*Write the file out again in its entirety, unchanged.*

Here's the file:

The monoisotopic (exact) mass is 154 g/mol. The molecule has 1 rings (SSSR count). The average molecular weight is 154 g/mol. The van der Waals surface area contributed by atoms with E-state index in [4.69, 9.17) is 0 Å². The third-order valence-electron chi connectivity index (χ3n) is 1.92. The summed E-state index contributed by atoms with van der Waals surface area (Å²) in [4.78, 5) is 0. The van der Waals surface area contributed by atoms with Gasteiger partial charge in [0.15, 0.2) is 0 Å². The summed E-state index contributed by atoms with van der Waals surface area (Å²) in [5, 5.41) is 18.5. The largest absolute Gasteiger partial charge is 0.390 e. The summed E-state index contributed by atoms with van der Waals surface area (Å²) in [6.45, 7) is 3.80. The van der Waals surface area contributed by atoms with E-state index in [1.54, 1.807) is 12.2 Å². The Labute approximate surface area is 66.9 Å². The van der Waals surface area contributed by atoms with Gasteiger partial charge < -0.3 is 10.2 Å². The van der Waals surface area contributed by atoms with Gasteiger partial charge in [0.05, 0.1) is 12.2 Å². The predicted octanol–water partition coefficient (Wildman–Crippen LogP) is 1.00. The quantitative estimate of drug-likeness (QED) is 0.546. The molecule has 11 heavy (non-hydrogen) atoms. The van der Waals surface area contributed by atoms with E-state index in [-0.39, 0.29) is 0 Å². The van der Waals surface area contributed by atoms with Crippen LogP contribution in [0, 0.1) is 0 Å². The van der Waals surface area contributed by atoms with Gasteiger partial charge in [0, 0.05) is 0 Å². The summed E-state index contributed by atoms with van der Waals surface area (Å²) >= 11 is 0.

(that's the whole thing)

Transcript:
The monoisotopic (exact) mass is 154 g/mol. The molecule has 1 rings (SSSR count). The average molecular weight is 154 g/mol. The van der Waals surface area contributed by atoms with E-state index in [4.69, 9.17) is 0 Å². The third-order valence-electron chi connectivity index (χ3n) is 1.92. The summed E-state index contributed by atoms with van der Waals surface area (Å²) in [4.78, 5) is 0. The van der Waals surface area contributed by atoms with Gasteiger partial charge in [0.15, 0.2) is 0 Å². The summed E-state index contributed by atoms with van der Waals surface area (Å²) in [5, 5.41) is 18.5. The largest absolute Gasteiger partial charge is 0.390 e. The summed E-state index contributed by atoms with van der Waals surface area (Å²) in [6.45, 7) is 3.80. The van der Waals surface area contributed by atoms with E-state index in [1.54, 1.807) is 12.2 Å². The Labute approximate surface area is 66.9 Å². The van der Waals surface area contributed by atoms with Gasteiger partial charge < -0.3 is 10.2 Å². The van der Waals surface area contributed by atoms with Gasteiger partial charge in [0.05, 0.1) is 12.2 Å². The predicted octanol–water partition coefficient (Wildman–Crippen LogP) is 1.00. The quantitative estimate of drug-likeness (QED) is 0.546. The molecule has 11 heavy (non-hydrogen) atoms. The van der Waals surface area contributed by atoms with E-state index in [-0.39, 0.29) is 0 Å². The van der Waals surface area contributed by atoms with Crippen LogP contribution in [0, 0.1) is 0 Å². The van der Waals surface area contributed by atoms with Gasteiger partial charge in [0, 0.05) is 0 Å². The summed E-state index contributed by atoms with van der Waals surface area (Å²) >= 11 is 0.